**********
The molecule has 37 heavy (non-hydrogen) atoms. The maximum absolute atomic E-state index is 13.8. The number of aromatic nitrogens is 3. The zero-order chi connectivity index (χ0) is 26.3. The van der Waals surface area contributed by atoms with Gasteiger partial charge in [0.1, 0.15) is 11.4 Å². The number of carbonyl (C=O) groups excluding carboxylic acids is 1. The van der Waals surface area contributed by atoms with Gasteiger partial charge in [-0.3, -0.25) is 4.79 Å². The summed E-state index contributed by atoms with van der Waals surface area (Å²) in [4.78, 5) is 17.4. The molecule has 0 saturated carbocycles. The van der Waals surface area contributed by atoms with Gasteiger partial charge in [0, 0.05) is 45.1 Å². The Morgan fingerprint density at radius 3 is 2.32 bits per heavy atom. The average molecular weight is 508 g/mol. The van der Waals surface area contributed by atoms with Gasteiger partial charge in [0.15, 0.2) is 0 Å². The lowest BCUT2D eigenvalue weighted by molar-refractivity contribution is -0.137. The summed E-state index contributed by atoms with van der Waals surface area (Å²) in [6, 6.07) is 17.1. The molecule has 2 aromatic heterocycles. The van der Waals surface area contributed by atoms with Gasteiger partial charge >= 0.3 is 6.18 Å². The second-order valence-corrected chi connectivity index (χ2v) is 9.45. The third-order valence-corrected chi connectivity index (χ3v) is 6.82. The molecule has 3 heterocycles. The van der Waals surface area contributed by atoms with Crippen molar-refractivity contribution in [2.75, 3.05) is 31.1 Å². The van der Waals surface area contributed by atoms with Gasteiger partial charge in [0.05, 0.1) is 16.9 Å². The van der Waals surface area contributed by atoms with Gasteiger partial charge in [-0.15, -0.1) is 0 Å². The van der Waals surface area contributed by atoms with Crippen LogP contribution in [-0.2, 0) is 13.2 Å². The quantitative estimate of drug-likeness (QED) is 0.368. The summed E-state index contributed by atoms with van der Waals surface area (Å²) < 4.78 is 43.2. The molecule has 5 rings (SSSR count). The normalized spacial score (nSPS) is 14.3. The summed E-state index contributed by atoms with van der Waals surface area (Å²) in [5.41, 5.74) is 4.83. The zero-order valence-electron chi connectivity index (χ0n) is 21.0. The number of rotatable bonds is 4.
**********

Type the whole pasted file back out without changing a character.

The molecule has 37 heavy (non-hydrogen) atoms. The maximum absolute atomic E-state index is 13.8. The number of aromatic nitrogens is 3. The zero-order chi connectivity index (χ0) is 26.3. The van der Waals surface area contributed by atoms with Gasteiger partial charge in [0.1, 0.15) is 11.4 Å². The number of carbonyl (C=O) groups excluding carboxylic acids is 1. The van der Waals surface area contributed by atoms with Gasteiger partial charge in [-0.3, -0.25) is 4.79 Å². The summed E-state index contributed by atoms with van der Waals surface area (Å²) in [4.78, 5) is 17.4. The molecule has 0 saturated carbocycles. The van der Waals surface area contributed by atoms with Gasteiger partial charge in [0, 0.05) is 45.1 Å². The Morgan fingerprint density at radius 3 is 2.32 bits per heavy atom. The average molecular weight is 508 g/mol. The van der Waals surface area contributed by atoms with Gasteiger partial charge in [0.15, 0.2) is 0 Å². The lowest BCUT2D eigenvalue weighted by molar-refractivity contribution is -0.137. The summed E-state index contributed by atoms with van der Waals surface area (Å²) in [6, 6.07) is 17.1. The molecule has 2 aromatic heterocycles. The van der Waals surface area contributed by atoms with Gasteiger partial charge >= 0.3 is 6.18 Å². The second-order valence-corrected chi connectivity index (χ2v) is 9.45. The third-order valence-corrected chi connectivity index (χ3v) is 6.82. The molecule has 3 heterocycles. The van der Waals surface area contributed by atoms with Crippen molar-refractivity contribution in [2.75, 3.05) is 31.1 Å². The van der Waals surface area contributed by atoms with Gasteiger partial charge in [0.05, 0.1) is 16.9 Å². The van der Waals surface area contributed by atoms with Gasteiger partial charge in [-0.15, -0.1) is 0 Å². The van der Waals surface area contributed by atoms with Crippen LogP contribution in [-0.2, 0) is 13.2 Å². The quantitative estimate of drug-likeness (QED) is 0.368. The summed E-state index contributed by atoms with van der Waals surface area (Å²) < 4.78 is 43.2. The molecule has 5 rings (SSSR count). The normalized spacial score (nSPS) is 14.3. The summed E-state index contributed by atoms with van der Waals surface area (Å²) in [5.41, 5.74) is 4.83. The zero-order valence-electron chi connectivity index (χ0n) is 21.0. The number of rotatable bonds is 4.